[0006] Ensuring an individual's identity is a critical factor to transactions. Transactions refer to the ability to do, perform, carry out, manage or conduct an act, transfer of information including transfer of “data”, “records”, or other information that requires the identification of an individual to perform that act. Multiple entities verify an individual's identity and issue individual identification cards—driver's license, passport, business identification card, social security number, bank account and facility access cards. In some cases, individual identities are verified by using another entities identification card.

[0007] There have been many approaches to the problem of identifying individuals. The methods and systems emphasize various aspects of identifying individuals based upon the purpose for the identification. Some patents have focused on creating a plastic identification card with visible or non-visible security markings to prevent forgery of the card (U.S. Pat. No. 5,434,917). On the online world (Internet), identifying individuals has been done through the use of passwords or personal information (U.S. Pat. Nos. 6,263,447 and 6,321,339).

[0008] Other patents have used the public/private digital certificate key issued by a certifying authority to validate an individual's identity. Smart card technology has been incorporated with the digital certificate (U.S. Pat. No. 5,745,571). This has further evolved to include biometrics such as fingerprints with a Personal Identification Number (U.S. Pat. No. 5,995,630). Smart cards now have multi-applications within them to identify individuals to various entities (U.S. Pat. No. 5,659,616). Many of these inventions are so complex that the ordinary individual does not understand them resulting in their lack of trust in these systems and methods. Below we will describe further the attempts to solve the problem of identifying individuals.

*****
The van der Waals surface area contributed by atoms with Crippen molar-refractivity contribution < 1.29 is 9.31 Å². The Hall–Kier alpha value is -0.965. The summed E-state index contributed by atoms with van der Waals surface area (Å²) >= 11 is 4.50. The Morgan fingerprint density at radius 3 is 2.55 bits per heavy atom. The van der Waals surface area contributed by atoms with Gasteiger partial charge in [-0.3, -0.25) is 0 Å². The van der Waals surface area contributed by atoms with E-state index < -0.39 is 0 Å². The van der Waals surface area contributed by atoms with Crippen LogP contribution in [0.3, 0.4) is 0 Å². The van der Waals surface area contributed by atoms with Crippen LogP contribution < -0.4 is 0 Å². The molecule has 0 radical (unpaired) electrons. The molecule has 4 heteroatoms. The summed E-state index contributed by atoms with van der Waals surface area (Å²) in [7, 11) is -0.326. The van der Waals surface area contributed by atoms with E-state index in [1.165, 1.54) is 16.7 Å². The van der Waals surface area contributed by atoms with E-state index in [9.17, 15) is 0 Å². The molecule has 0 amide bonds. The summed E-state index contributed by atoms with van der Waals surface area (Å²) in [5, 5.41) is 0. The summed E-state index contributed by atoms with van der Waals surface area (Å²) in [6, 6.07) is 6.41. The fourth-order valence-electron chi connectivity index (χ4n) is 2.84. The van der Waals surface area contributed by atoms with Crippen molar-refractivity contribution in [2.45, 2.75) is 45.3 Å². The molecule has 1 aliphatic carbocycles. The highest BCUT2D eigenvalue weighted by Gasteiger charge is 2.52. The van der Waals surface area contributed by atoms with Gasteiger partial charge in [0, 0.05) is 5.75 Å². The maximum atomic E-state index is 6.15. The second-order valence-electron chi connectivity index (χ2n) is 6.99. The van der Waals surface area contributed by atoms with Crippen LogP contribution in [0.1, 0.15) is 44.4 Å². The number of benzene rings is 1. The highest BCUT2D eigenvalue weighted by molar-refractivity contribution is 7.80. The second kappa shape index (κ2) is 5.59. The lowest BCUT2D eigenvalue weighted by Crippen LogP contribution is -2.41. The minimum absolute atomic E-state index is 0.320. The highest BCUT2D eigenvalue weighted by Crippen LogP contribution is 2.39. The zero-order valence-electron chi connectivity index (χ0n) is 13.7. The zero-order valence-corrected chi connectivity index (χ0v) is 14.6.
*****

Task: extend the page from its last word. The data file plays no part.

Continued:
[0009] Forgery of People's Identity

[0010] Advancements in printer quality make it easy to counterfeit these forms of identification. Patents on preventing identification card forgery and subsequently a person's identity, focus on the way the card is manufactured. Cards are being manufactured with visible or non-visible security markings.

[0011] A criminal can steal an identification card. Physically impersonate the individual based on the picture, and conduct transactions on behalf of the unsuspecting person. Fraudulent transactions have cost businesses and individuals millions of dollars.

[0012] Rapid Transactions Requires Positive Identification